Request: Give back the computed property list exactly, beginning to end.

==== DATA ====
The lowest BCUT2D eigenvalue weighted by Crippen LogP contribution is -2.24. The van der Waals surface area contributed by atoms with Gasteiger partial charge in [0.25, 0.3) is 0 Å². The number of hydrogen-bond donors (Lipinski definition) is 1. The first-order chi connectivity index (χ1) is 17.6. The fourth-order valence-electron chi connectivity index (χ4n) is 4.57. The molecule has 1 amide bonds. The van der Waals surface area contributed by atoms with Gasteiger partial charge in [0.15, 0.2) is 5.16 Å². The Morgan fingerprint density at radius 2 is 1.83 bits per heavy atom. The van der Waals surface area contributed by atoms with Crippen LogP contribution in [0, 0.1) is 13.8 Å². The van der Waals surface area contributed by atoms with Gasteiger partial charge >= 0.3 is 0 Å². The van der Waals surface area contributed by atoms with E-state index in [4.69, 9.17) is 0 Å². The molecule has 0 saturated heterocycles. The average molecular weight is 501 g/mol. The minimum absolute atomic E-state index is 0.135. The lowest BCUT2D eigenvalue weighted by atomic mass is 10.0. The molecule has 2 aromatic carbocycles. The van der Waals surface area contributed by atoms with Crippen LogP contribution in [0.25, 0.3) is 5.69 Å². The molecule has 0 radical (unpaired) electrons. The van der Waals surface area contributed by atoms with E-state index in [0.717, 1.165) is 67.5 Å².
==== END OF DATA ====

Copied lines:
The lowest BCUT2D eigenvalue weighted by Crippen LogP contribution is -2.24. The van der Waals surface area contributed by atoms with Gasteiger partial charge in [0.25, 0.3) is 0 Å². The number of hydrogen-bond donors (Lipinski definition) is 1. The first-order chi connectivity index (χ1) is 17.6. The fourth-order valence-electron chi connectivity index (χ4n) is 4.57. The molecule has 1 amide bonds. The van der Waals surface area contributed by atoms with Gasteiger partial charge in [0.15, 0.2) is 5.16 Å². The Morgan fingerprint density at radius 2 is 1.83 bits per heavy atom. The van der Waals surface area contributed by atoms with Crippen LogP contribution in [0, 0.1) is 13.8 Å². The van der Waals surface area contributed by atoms with Gasteiger partial charge >= 0.3 is 0 Å². The van der Waals surface area contributed by atoms with E-state index in [4.69, 9.17) is 0 Å². The molecule has 0 saturated heterocycles. The average molecular weight is 501 g/mol. The minimum absolute atomic E-state index is 0.135. The lowest BCUT2D eigenvalue weighted by atomic mass is 10.0. The molecule has 2 aromatic carbocycles. The van der Waals surface area contributed by atoms with Crippen LogP contribution in [0.25, 0.3) is 5.69 Å². The molecule has 0 radical (unpaired) electrons. The van der Waals surface area contributed by atoms with E-state index in [0.717, 1.165) is 67.5 Å².